Emotionally Unavailable Men – Avoidant Attachment?

The media and your friends want to condemn men who just can’t seem to relate the way we do. What’s wrong with them, anyway? They should just decide to be like us. We are the open, generous, caring gender that is the model of humanity.

Right?

Wrong.

We can take a look at the wonderful theory that explains so much about what went wrong in childhood, and how it impacts how we relate in the present. If we understand Attachment Theory, we can understand those men. And, of course, ourselves.

Elizabeth Wedington and I created a Practice presented in our book, Stop Depriving Yourself: A Self Care Practice to Remove the Obstacles to Living Life Fully available October, 2018. It includes a 10 step guide at the end so that you can engage in the Practice on your own – often preferred by those liking the avoidant style. See my post, “Stop Depriving Yourself,” to read the Introduction.

Tons of research has established that we all fall along a continuum of kinds of attachment. Securely attached is the ideal, and the one we all want. Anxious attachers want closeness way beyond normal, feeling needy and demanding of their partners.

And then there are the Avoidant Attachers. AKA emotionally unavailable.

Each of us developed one of these three styles (and the ambivalent one which is flipping back and forth between anxious and avoidant) developed during early childhood. Those of us who had mothers who couldn’t really embrace motherhood don’t grow up feeling securely attached. We may want to over attach, claiming the neediness of the anxious style. Or we may find that our mother is so upset by those demands that we elect the avoidant one instead. Children who were left in cribs or playpens, whose tears weren’t responded to, or who were scolded and shamed for having needs will likely pull back into an avoidant style.

So if we know this, we can have compassion for that man who just can’t access emotions in the way we want. We can ask him to look at how meditation might help him be happier by reading Meditate Your Way Out of Avoidant Attachment. Dr. Joe Dispenza has created a science based meditation that allows us to look at how we want to be different, to change, and then meditate ourselves toward the way we want to be. So it is all in the hands of your man. He doesn’t have to go into therapy to change in ways you want him to. He gets to look for himself at what would feel good. And what, in himself, doesn’t. It’s in his hands! He’ll like that much better than going to a couples counselor who will side with you in seeing that he needs to be different.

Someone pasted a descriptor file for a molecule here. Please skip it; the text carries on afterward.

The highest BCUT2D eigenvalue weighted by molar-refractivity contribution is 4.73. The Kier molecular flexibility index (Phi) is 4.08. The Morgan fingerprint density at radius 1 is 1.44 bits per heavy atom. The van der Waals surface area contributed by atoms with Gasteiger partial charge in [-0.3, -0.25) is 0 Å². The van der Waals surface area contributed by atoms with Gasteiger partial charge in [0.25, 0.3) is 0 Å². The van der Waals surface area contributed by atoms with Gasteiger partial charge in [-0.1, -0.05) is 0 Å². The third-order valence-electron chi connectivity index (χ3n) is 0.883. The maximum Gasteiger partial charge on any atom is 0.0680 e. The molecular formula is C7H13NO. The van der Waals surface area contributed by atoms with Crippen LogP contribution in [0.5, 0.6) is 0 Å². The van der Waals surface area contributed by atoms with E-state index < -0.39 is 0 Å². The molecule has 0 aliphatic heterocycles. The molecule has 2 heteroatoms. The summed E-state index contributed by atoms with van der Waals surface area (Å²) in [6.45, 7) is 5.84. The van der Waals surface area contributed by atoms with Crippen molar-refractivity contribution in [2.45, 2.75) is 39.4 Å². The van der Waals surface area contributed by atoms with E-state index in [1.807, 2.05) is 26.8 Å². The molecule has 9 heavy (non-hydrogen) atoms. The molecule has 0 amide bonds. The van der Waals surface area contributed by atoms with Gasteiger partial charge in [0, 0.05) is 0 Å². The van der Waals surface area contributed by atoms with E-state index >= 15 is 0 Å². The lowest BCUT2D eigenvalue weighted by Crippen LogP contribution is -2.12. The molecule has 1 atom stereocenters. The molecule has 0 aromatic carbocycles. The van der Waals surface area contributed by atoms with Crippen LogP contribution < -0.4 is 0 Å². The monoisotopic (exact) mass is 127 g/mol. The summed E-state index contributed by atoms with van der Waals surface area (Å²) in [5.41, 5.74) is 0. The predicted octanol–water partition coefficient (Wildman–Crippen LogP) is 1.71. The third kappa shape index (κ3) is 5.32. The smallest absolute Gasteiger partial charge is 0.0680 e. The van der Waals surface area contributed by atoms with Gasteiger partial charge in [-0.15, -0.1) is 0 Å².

And what else can a therapist do? When seeing a couple like this, I would ask the man what he thinks is reasonable to work on, and they usually say, “nothing.” They know their partner has issues with them, but they don’t know what to do about being emotionally unavailable. And, they have no internal motivation to learn how. It doesn’t feel right to poke around in his world when he doesn’t want me to.

Now I have a way to engage men like him.

Put it in his hands.

Ask him to read Breaking the Habit of Being Yourself, and come to a meditation gathering I offer. Then he can see what he himself wants to change. And how he wants to become. It’s his. Now I can be of help to him. And indirectly to you.

Here’s some more about why so many men become unemotional. Since mothers tend to push boys out into the world more quickly than girls, it makes sense that boys would become “independent.” Independence of course can be a good thing, but when it is premature, it becomes the avoidant style. In this way, parents teach their sons to develop the skills of Avoidant Attachment.

But what about the person who is in relationship with an avoider? Right now we are talking about the avoidant man because of the popularity of this phrase. But all of us can be in that realm.

I was a strong avoider. I have healed it so much that I can look back and be amazed at the difference. The problem is, I didn’t know that it was inhibiting my life. I thought I was a studious, introspective introvert. That’s all. It wasn’t until I divorced and moved to another state that I realized that I suffered this way of life that just didn’t work.

Your friends and perhaps your lover may not know either. If you read up on it, you can see if it would be helpful to examine your own style. And if you have one of those men in your life who just can’t seem to access and employ his emotions, you can gently and gradually educate him.

If he is open to learning, you stand the chance of developing a truly wonderful, intimate relationship. When avoiders want to examine how they interact, and what it deprives them of, you together can develop intimacy.

It goes like this. You want to talk about a conflict. He freezes up, saying not now, maybe later. You know it will never happen later. It never does.

So now, instead of critically reminding him that he never wants to talk, you can ask him to think about how he wants to avoid. Ask him to work with you to manage the conversation a little at a time, at a pace he can handle.

Now he will feel loved and supported. His lover hasn’t backed down. You hasn’t shamed him for how he is. He will feel safer coming forward. And over time, can develop trust that he no longer has to avoid in his classic ways.

This can be a paradigm for the two of you. Accept how you are, and create wonderful intimacy around it. It is also the route to evolving into a securely attached relationship.

And there’s more.

Meditate Your Way Out of Avoidant Attachment

Meditate Away Your Own Narcissism 

Healing Avoidant Attachment

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